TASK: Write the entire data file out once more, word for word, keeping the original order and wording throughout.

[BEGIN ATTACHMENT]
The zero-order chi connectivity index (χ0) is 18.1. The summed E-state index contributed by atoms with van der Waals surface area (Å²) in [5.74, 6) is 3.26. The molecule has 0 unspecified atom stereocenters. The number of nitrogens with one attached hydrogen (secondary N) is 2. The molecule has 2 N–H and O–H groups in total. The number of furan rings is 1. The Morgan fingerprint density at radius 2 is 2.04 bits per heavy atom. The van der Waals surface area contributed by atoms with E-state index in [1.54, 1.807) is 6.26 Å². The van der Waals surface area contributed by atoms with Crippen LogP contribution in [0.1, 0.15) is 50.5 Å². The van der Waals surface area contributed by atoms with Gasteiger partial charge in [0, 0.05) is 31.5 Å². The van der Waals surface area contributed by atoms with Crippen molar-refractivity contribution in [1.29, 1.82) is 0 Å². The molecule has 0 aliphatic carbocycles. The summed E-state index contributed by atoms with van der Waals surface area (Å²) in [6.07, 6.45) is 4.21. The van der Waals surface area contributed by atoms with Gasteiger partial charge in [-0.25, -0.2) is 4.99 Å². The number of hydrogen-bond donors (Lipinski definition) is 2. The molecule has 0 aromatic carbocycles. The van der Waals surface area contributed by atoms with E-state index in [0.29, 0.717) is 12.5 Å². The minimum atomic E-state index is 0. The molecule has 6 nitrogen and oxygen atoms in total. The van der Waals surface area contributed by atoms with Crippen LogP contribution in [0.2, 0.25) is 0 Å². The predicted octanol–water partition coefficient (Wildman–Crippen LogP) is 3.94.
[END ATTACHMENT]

The zero-order chi connectivity index (χ0) is 18.1. The summed E-state index contributed by atoms with van der Waals surface area (Å²) in [5.74, 6) is 3.26. The molecule has 0 unspecified atom stereocenters. The number of nitrogens with one attached hydrogen (secondary N) is 2. The molecule has 2 N–H and O–H groups in total. The number of furan rings is 1. The Morgan fingerprint density at radius 2 is 2.04 bits per heavy atom. The van der Waals surface area contributed by atoms with E-state index in [1.54, 1.807) is 6.26 Å². The van der Waals surface area contributed by atoms with Crippen LogP contribution in [0.1, 0.15) is 50.5 Å². The van der Waals surface area contributed by atoms with Gasteiger partial charge in [0, 0.05) is 31.5 Å². The van der Waals surface area contributed by atoms with Crippen molar-refractivity contribution in [1.29, 1.82) is 0 Å². The molecule has 0 aliphatic carbocycles. The summed E-state index contributed by atoms with van der Waals surface area (Å²) in [6.07, 6.45) is 4.21. The van der Waals surface area contributed by atoms with Gasteiger partial charge in [-0.25, -0.2) is 4.99 Å². The number of hydrogen-bond donors (Lipinski definition) is 2. The molecule has 0 aromatic carbocycles. The van der Waals surface area contributed by atoms with E-state index in [0.29, 0.717) is 12.5 Å². The minimum atomic E-state index is 0. The molecule has 6 nitrogen and oxygen atoms in total. The van der Waals surface area contributed by atoms with Crippen LogP contribution in [0.2, 0.25) is 0 Å². The predicted octanol–water partition coefficient (Wildman–Crippen LogP) is 3.94.